Get an MBA in your pajamas

By Karen Black

Ernest Jewell, instructor in the California State University Dominguez Hills Televised MBA program, told of a student in the interactive program who called immediately after one of the weekly three-hour classes. He answered the question relating to the coursework she asked, then asked her why she hadn't called during the class. She answered "I couldn't. I was in my pajamas."

Another sleepy student , having set her TV to tape the Saturday morning MBA class, told Jewell that her toddler daughter made her get up to watch anyway. "She told me 'You have to get up, Mommy, Ernest is on TV!'"

Not every Mediated Distance Learning student is a sleepyhead. "Virtually every hour of the day, students are participating in our classes." Said Scott MacKay, Director of the MSQA Internet degree, the first fully-accredited online masters degree offered on the West Coast. MacKay also supervises two new

Online Programs: The Production & Inventory Control and Purchasing Certificate programs have joined the roster of certificate programs and degrees online from CSU Dominguez Hills. "Now students from companies worldwide can participate in a learning community any hour of the day to enhance their skills and prepare for certificate testing in their areas of expertise."

One of the most popular programs is the MBA, offered over TV, and broadcast from specially equipped classrooms on campus in Carson. This program has enabled hundreds of full-time employees to enhance their career and skills in management. Although some courses require students to come on campus for a

final examination, all the classes may be taken over TV. Students have an 800 number they can use to call in and speak to the instructor during the broadcast. The classes can be seen on a variety of television systems: All the TV courses can be seen on Pacific Bell Digital TV and at appropriately equipped sites in Northern California.

Andrew Smith, CPA, is an instructor of Finance in the MBA Program. "I'm excited because I can reach many more students than I could in a traditional classroom format. And I'm happy for the students because it's so convenient -- they can tape the class if they don't plan to be at home when it is broadcast, and email me at any time. That's one of the drawbacks, answering 200 emails a week, but it makes me realize how actively my students are involved in the material, and I enjoy the dialogues we create."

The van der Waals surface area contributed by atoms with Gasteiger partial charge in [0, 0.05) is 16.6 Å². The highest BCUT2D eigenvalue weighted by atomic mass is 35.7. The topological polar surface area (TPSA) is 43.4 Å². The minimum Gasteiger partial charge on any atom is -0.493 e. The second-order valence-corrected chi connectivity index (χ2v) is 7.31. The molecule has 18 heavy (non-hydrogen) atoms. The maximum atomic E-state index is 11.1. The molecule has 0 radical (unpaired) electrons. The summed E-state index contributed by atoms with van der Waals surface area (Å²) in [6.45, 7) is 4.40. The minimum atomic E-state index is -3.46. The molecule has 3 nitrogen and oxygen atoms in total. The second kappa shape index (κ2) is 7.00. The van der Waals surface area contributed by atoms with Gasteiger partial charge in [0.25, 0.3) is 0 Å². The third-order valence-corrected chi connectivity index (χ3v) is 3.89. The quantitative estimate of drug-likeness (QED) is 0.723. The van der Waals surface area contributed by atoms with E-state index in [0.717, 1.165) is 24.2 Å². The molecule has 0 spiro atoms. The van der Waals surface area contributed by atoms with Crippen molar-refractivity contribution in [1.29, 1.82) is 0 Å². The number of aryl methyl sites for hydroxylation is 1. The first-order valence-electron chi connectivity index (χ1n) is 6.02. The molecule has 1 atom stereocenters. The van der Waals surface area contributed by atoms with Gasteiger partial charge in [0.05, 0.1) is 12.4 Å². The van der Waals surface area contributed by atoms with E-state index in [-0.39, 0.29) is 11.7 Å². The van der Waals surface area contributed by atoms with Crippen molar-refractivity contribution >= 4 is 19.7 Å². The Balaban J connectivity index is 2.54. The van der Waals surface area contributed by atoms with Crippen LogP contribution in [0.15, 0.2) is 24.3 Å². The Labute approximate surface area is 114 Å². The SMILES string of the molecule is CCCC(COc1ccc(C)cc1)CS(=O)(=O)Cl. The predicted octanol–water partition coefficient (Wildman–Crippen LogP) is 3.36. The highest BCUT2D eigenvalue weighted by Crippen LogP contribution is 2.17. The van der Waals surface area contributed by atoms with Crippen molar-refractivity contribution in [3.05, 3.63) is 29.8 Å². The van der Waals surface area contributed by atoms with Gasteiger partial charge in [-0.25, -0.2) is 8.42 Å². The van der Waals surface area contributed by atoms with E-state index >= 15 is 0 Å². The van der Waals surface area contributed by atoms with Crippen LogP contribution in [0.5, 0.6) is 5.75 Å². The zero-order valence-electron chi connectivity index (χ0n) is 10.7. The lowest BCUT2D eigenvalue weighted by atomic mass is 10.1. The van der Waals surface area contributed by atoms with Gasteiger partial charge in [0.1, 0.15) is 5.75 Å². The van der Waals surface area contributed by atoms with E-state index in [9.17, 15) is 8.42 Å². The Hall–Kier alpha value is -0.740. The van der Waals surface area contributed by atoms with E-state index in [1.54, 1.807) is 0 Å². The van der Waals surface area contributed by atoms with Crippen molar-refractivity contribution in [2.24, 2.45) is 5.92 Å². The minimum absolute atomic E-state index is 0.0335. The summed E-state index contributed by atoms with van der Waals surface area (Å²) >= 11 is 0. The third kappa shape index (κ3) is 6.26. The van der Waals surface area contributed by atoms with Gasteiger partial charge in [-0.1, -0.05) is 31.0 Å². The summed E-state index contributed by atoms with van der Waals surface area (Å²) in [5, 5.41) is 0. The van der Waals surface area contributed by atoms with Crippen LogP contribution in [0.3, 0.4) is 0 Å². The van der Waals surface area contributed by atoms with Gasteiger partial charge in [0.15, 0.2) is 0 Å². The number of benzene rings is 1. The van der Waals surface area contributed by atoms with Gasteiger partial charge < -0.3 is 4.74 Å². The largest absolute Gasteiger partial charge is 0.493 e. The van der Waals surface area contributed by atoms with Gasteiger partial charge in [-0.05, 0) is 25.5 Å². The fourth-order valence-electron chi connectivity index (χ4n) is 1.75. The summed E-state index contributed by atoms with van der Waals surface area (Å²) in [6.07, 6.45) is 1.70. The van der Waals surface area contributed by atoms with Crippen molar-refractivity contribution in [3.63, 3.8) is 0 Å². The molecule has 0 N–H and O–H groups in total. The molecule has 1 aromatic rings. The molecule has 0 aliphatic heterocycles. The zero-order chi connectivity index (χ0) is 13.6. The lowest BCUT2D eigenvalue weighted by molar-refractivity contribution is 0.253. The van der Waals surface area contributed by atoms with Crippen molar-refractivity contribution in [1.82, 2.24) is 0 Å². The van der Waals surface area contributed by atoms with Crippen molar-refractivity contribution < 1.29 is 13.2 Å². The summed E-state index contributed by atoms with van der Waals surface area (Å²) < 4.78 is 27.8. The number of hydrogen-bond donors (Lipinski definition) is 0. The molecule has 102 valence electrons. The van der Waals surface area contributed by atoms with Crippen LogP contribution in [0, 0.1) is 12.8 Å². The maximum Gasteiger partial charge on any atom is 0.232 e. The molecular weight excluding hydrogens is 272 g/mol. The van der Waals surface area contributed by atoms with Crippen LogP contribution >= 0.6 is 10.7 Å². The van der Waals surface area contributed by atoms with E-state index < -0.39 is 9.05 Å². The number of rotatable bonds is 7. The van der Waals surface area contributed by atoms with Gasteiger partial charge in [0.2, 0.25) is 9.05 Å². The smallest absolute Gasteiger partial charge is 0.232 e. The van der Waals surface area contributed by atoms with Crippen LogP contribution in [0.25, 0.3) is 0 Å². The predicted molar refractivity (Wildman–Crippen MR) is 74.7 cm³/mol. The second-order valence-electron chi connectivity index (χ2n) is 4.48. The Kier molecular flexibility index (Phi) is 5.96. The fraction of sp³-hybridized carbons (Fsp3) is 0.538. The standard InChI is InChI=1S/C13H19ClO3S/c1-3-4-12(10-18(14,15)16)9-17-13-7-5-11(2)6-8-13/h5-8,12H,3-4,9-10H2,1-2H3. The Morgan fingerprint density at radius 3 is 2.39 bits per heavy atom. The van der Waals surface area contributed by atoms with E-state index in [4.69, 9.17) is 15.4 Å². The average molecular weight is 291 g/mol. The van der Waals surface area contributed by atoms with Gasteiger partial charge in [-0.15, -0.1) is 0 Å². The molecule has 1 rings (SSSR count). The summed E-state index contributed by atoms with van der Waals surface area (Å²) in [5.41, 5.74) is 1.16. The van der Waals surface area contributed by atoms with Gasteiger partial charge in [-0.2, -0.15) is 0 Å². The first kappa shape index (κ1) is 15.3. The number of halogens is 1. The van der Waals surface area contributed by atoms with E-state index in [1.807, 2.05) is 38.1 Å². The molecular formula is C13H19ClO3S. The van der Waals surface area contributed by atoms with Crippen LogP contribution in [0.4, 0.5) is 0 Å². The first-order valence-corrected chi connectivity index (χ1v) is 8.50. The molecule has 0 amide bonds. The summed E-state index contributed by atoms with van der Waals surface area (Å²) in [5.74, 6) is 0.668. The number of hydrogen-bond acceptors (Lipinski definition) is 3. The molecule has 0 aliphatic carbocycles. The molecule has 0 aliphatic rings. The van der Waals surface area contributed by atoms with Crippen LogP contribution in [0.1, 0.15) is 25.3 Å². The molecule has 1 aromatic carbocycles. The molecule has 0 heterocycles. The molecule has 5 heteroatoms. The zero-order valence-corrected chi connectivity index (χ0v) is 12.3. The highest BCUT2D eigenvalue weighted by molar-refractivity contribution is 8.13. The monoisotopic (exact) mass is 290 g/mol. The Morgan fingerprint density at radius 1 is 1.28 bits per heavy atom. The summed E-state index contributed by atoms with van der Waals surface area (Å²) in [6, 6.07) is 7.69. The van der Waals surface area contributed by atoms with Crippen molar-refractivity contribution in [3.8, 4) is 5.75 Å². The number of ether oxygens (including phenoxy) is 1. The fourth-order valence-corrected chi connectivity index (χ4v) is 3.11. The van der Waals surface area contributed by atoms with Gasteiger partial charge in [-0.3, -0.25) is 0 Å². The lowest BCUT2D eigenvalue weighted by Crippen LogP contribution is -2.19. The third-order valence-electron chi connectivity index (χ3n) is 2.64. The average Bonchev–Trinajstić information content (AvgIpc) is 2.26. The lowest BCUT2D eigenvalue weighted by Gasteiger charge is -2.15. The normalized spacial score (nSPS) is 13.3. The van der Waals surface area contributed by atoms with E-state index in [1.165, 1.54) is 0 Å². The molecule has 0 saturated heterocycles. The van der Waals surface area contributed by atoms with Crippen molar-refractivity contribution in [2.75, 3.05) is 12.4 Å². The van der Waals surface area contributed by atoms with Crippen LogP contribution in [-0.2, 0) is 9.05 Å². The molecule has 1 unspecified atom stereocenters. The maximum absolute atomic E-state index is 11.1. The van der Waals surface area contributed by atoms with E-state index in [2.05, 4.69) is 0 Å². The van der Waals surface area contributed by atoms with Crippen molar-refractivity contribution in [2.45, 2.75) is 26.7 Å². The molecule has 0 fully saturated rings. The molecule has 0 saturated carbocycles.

MBA students echo Smith's enthusiasm: "I think it's the way of the future," said Johan Van Nimwegen, aged 55, a returning student who recommends the program to others who have ever considered going back to school after a long hiatus. "You're not sitting in class with people half your age there's no generation

gap, yet there's a lot of camaraderie when you're assigned a chat room with other students." Van Nimwegen also appreciates the guest speakers, leaders in business and industry who are often guest speakers. Their hands-on experience illuminates the coursework with authenticity.

"There's a danger in this program," said Van Nimwagen don't confuse convenience of access with ease of material,if you're not self-disciplined, this is probably not the program for you. You have a responsibility to complete the assignments and keep up with the reading, or the class will pass you by!"

Tanja Pierce, Financial Manager of the Editorial Division of the Press Telegram, has approached the MBA program from a different perspective. She has taken 40% of the MBA classes sitting in the classroom on campus from which the program is televised. She's been appreciative of the various formats of the classes, which she believes cater to "working people with a family and job to juggle." She also has taken advantage of obtaining a tape of a class she has missed--a feature that many students of the program love, especially those who go out of town on business.

The MA in Behavioral Science: Negotiation and Conflict Management is the oldest program offered on TV from CSU Dominguez Hills. More than 200 schools, police departments, fire departments and businesses receive sites for the Digital TV signal by which this program is delivered. Residents of Los Angeles and Orange counties can subscribe to Pacific Bell Digital TV to "put a university in their living room." The Behavioral Science degree program has been extremely valuable to those in police work, counseling, human resource management, labor relations and administration.